It was such a beautiful coincidence to have met at the exact right moment in time.

“I feel like it was meant to be because it was just too many things that had to line up for that to happen,” said Stanley. “Imagine, the family I’ve been looking for for years and he says I’m kin to Reuben Gay. What are the odds of that happening?”

It reignited his fire to dig into the family’s history.

“All of a sudden, the great wall I had faced trying to combine the family from Alabama and Georgia started tumbling down,” he said. “I was able to piece the family back together. The first thing I did was call my relatives back in Alabama and said y’all are not going to believe it.”

The importance wasn’t just recognized by Reuben’s blood. So many from the area are eager to help flesh out its history.

While many splintered off and went to other churches over the years, they all trace back to a familiar point.

“I just can’t believe that all those people come from so many different churches and they’re learning about what we were doing and they want to be a part of it too,” said Donna. “In the end, they all end up at New Hope.”

Don Hann looks over a photo album with a relative.

The story intrigued a professor at Georgia State who encouraged his students to aid in the search. One of them, Stacy Rieke, a graduate student in the Masters in Heritage Program, has been integral to fleshing out the home’s story.

Rieke is helping the family put the puzzle pieces together for their application for the National Register of Historic Places.

“There’s still so much that we have questions about, and we’re trying to nail down everything,” said Rieke, noting that it went through the first review by the state office who sent back questions. “We’ve started to answer those questions which only led to more questions.”

What started as just an application for the home site is growing to including more of the surrounding community. They’re finding more with each new search how much there is to learn about the history of Inman.

“It’s a whole different story about who lived in this county and where these communities grew up and how they grew up,” Rieke said. “Their ties to the community in Inman run deep.”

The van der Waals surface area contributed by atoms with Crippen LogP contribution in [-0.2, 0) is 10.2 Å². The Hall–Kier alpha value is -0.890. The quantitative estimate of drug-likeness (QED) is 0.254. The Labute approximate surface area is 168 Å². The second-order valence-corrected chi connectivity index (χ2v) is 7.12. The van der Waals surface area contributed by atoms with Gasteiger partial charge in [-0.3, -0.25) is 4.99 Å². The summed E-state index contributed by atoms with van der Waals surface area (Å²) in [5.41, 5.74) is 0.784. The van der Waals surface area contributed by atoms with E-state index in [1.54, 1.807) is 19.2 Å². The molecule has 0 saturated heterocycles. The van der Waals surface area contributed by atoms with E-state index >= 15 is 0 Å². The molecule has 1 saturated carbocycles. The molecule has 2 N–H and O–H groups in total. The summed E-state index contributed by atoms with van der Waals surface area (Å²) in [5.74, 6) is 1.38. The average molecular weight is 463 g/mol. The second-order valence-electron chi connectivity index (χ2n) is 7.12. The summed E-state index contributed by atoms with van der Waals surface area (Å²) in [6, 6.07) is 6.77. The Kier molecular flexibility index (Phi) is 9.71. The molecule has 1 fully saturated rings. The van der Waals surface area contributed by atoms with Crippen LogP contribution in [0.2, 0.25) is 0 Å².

Currently, there are just three buildings in the county on the National Register of Historic Places: the old courthouse, the Holliday-Dorsey-Fife House, and the Tandy King House, believed to be the oldest house in Fayette. The Reuben Gay, Sr. home site and the Inman community would be the first African-American landmark on the list for Fayette.

The process of trying to get the homesite on the national register started in 2015. Hours upon hours of work on the passion project have helped piece together the story. They hope to resubmit the application in May, and if all goes according to plan, it will be included on the register by December 2018.

The deep dive into history has been an eye-opening one for the descendants of Reuben Gay, Sr. The world may be growing more divided, but maybe that could change if we open our eyes and see one another.

“The more we learn about each other, the closer we get. We’ve all got similar stories,” said Stanley. “We can’t change history, but we can come together and enjoy each other.”


By Christopher Dunn

Managing Editor Christopher Dunn has been with the Fayette County News since 2011, in addition to running Fayette Victory magazine. He is a graduate of Fayette County schools, as well as a graduate of Georgia State University with a degree in journalism. Follow him on twitter @fayettesports.